R vs Python: Which is best for Data Science?

The world is estimated to generate 463 exabytes of data daily by 2025. As technology advances and global data increases exponentially, the demand for data scientists and data analysts trained in utilising these data resources explodes across all industries!


Data science is an extremely exciting field to work in. It combines advanced statistical, quantitative and Artificial Intelligence (AI) skills to drive data-driven business decisions and increase efficiency. Being proficient in a programming language for data analysis is also essential for jobs of the future.


The two most popular programming tools for data science right now are R and Python. They are arguably some of the most flexible programming languages, with R being used specifically for statistical analysis and Python originally used for general-purpose programming work with data science tools added later. They are absolutely essential for anyone that will work with large datasets, machine learning and data visualisation. Now let us get into the pros and cons of each language to find out which is the best for data science!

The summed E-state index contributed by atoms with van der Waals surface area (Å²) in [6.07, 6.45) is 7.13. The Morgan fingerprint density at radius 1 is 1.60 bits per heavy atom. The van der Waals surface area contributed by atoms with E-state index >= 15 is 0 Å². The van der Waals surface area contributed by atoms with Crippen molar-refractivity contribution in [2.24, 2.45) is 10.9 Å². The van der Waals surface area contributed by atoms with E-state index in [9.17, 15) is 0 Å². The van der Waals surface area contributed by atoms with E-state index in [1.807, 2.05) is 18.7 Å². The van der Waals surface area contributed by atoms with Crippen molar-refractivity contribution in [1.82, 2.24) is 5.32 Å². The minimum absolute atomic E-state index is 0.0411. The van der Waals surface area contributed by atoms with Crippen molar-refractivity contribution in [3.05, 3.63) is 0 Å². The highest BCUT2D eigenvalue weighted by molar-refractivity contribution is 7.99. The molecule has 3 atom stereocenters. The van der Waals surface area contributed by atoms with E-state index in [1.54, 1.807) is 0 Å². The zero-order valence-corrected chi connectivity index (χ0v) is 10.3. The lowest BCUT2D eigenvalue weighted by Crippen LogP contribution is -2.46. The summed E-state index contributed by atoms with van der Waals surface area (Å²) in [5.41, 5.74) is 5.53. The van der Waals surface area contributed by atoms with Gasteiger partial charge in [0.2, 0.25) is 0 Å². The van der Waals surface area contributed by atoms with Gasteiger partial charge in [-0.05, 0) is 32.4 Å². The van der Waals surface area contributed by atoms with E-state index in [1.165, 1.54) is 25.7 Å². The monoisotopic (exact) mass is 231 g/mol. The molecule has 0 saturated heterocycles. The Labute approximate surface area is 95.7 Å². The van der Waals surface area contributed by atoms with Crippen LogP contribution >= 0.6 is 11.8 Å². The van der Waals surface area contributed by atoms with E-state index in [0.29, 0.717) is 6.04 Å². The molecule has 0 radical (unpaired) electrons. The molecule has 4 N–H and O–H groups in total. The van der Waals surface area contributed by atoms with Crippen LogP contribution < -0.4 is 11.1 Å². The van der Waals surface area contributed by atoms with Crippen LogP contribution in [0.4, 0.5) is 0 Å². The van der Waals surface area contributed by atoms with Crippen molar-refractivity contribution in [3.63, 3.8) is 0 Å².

R

R is probably one of the most widely used languages for statistical computing and graphical visualisation. It provides a wide variety of statistical and graphical techniques such as time series, clustering, classification, and linear and non-linear modelling. In other words, the key difference between R and the other programming languages for statistical analysis is the fantastic analytical and visualisation tools in R that make it easy to present findings.


Python

Python was originally created as an object-oriented programming language with a focus on code readability and efficiency. Years ago, Python did not have many data analysis and machine learning libraries. As it gained popularity, it expanded rapidly and now provides a great API for machine learning and AI. Compared to R, Python makes replicability and accessibility a lot easier.

Learning Curve

R

The difficulty of learning usually depends on the individual, but can be estimated. According to an online poll from Visualising Data, out of about 2000 votes, 59% consider R to be more accessible to beginners without any programming background.


In other words, it may be easier to learn R if you do not have prior coding experience. This is because of the simplicity of creating statistical models, high functionality, and e